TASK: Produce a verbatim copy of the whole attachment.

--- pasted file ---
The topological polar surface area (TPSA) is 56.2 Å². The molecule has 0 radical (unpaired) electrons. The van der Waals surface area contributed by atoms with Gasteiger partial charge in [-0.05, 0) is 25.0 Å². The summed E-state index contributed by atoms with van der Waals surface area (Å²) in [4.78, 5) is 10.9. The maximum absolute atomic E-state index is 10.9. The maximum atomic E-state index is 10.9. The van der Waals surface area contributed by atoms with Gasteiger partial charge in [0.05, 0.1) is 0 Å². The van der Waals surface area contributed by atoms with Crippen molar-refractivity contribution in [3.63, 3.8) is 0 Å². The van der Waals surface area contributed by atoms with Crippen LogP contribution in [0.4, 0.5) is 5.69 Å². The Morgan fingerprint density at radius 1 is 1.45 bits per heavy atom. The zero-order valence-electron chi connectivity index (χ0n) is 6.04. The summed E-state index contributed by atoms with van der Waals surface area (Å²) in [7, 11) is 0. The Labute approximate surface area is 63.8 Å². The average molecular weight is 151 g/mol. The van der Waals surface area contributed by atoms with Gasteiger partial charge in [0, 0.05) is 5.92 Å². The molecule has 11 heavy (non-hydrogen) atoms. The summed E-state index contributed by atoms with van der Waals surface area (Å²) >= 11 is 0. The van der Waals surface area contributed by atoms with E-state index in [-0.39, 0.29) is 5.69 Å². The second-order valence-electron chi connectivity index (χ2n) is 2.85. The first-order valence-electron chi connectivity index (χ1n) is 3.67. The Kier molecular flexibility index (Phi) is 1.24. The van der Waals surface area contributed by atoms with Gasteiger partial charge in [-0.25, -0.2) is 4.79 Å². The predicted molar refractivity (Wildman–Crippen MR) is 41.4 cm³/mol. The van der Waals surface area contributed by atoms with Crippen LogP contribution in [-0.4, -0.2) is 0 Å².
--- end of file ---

The topological polar surface area (TPSA) is 56.2 Å². The molecule has 0 radical (unpaired) electrons. The van der Waals surface area contributed by atoms with Gasteiger partial charge in [-0.05, 0) is 25.0 Å². The summed E-state index contributed by atoms with van der Waals surface area (Å²) in [4.78, 5) is 10.9. The maximum absolute atomic E-state index is 10.9. The maximum atomic E-state index is 10.9. The van der Waals surface area contributed by atoms with Gasteiger partial charge in [0.05, 0.1) is 0 Å². The van der Waals surface area contributed by atoms with Crippen molar-refractivity contribution in [3.63, 3.8) is 0 Å². The van der Waals surface area contributed by atoms with Crippen LogP contribution in [0.4, 0.5) is 5.69 Å². The Morgan fingerprint density at radius 1 is 1.45 bits per heavy atom. The zero-order valence-electron chi connectivity index (χ0n) is 6.04. The summed E-state index contributed by atoms with van der Waals surface area (Å²) in [7, 11) is 0. The Labute approximate surface area is 63.8 Å². The average molecular weight is 151 g/mol. The van der Waals surface area contributed by atoms with Gasteiger partial charge in [0, 0.05) is 5.92 Å². The molecule has 11 heavy (non-hydrogen) atoms. The summed E-state index contributed by atoms with van der Waals surface area (Å²) >= 11 is 0. The van der Waals surface area contributed by atoms with E-state index in [-0.39, 0.29) is 5.69 Å². The second-order valence-electron chi connectivity index (χ2n) is 2.85. The first-order valence-electron chi connectivity index (χ1n) is 3.67. The Kier molecular flexibility index (Phi) is 1.24. The van der Waals surface area contributed by atoms with Gasteiger partial charge in [-0.25, -0.2) is 4.79 Å². The predicted molar refractivity (Wildman–Crippen MR) is 41.4 cm³/mol. The van der Waals surface area contributed by atoms with Crippen LogP contribution in [-0.4, -0.2) is 0 Å².